Ruprecht Karls Universität Heidelberg

A bit of mythology

Ceres is the roman name for the greek goddess DEMETER. The introduction of the cult to Ceres in Rome dates back to the year 496 BC and seems to follow from the siege of the city by the Etruscans, while Rome was threatened with famine.

For the greeks Ceres was the Mother Goddess of the Earth. Seduced by Zeus she had a daughter from him, Persephone. Persephone happily grew up among the other daughters of Zeus, but being extremely sweet and beautiful her uncle Hades fell in love with her. One day while Persephone was picking flowers (the leyend has it it was a narcissus) the ground opened and Hades appeared and dragged her down into the Underworld. Persephone cried out as she dissapeared but, while hearing her cry, when Ceres arrived to the place there was no sign of Persephone anymore. For nine days and nine nights Ceres wandered around the world with a lighted torch on either hand, looking for her beloved daughter. Only in the tenth day she met Helios, who sees everything, and he was able to tell her what had really happened. Ceres decided to abandon her divine role until her daughter was returned to her.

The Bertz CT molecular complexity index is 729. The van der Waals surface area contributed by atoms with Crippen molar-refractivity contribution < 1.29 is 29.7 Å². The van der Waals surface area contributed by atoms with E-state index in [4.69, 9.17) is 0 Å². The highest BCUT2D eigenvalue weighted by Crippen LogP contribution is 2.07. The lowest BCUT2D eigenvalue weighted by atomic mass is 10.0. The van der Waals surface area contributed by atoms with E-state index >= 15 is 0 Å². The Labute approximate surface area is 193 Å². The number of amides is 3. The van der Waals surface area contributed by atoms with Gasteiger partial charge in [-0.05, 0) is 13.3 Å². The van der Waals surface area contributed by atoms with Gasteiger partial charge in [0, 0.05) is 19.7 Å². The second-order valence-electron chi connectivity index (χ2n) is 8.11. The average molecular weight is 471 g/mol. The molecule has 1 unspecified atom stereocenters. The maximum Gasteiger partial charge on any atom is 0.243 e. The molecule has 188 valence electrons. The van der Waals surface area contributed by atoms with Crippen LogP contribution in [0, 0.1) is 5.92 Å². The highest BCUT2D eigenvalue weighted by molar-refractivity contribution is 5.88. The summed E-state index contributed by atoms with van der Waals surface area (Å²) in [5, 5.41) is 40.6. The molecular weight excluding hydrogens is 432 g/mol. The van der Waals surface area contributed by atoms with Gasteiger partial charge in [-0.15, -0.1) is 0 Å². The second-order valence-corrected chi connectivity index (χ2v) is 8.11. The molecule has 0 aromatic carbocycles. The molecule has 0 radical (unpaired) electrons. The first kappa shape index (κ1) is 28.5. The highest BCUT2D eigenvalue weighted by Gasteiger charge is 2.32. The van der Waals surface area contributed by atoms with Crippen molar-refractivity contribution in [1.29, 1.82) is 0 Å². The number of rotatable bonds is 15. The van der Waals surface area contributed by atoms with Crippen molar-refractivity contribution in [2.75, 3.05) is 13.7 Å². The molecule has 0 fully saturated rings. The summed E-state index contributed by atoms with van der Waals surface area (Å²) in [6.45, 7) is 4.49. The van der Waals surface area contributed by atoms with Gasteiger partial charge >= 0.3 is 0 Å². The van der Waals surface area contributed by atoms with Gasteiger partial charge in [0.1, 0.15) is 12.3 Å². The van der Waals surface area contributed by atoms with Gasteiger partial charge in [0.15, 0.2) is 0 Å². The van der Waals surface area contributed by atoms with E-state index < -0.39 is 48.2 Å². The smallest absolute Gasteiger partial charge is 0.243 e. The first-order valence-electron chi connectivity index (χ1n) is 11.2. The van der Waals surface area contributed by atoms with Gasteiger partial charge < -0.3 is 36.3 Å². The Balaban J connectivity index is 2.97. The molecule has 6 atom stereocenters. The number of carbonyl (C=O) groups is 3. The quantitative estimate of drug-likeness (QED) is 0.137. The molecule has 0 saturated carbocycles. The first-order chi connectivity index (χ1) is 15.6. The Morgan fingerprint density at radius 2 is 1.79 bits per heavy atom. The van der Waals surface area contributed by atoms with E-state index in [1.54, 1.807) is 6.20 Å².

Ceres self imposed exile from the divinities made the Earth sterile, so Zeus ordered Hades to return Persephone. But that was no longer possible. During her stay in the Underworld Persephone had eaten a pomegranate seed which linked her for ever to Hades. A compromise was reached by which Ceres would return to Mount Olympus and Persephone would divide the year: half with her mother and the other half in the Underworld. This is why when Persephone leaves the Underworld to be with her mother the Earth blossoms, bringing Spring and Summer to the mortals as a sign of the joy of both deities. When time comes for Persephone to leave her mother for the Underworld, autumm and winter cover the Earth in sign of grieve.

Carlos P. de los Heros (

EDV Abteilung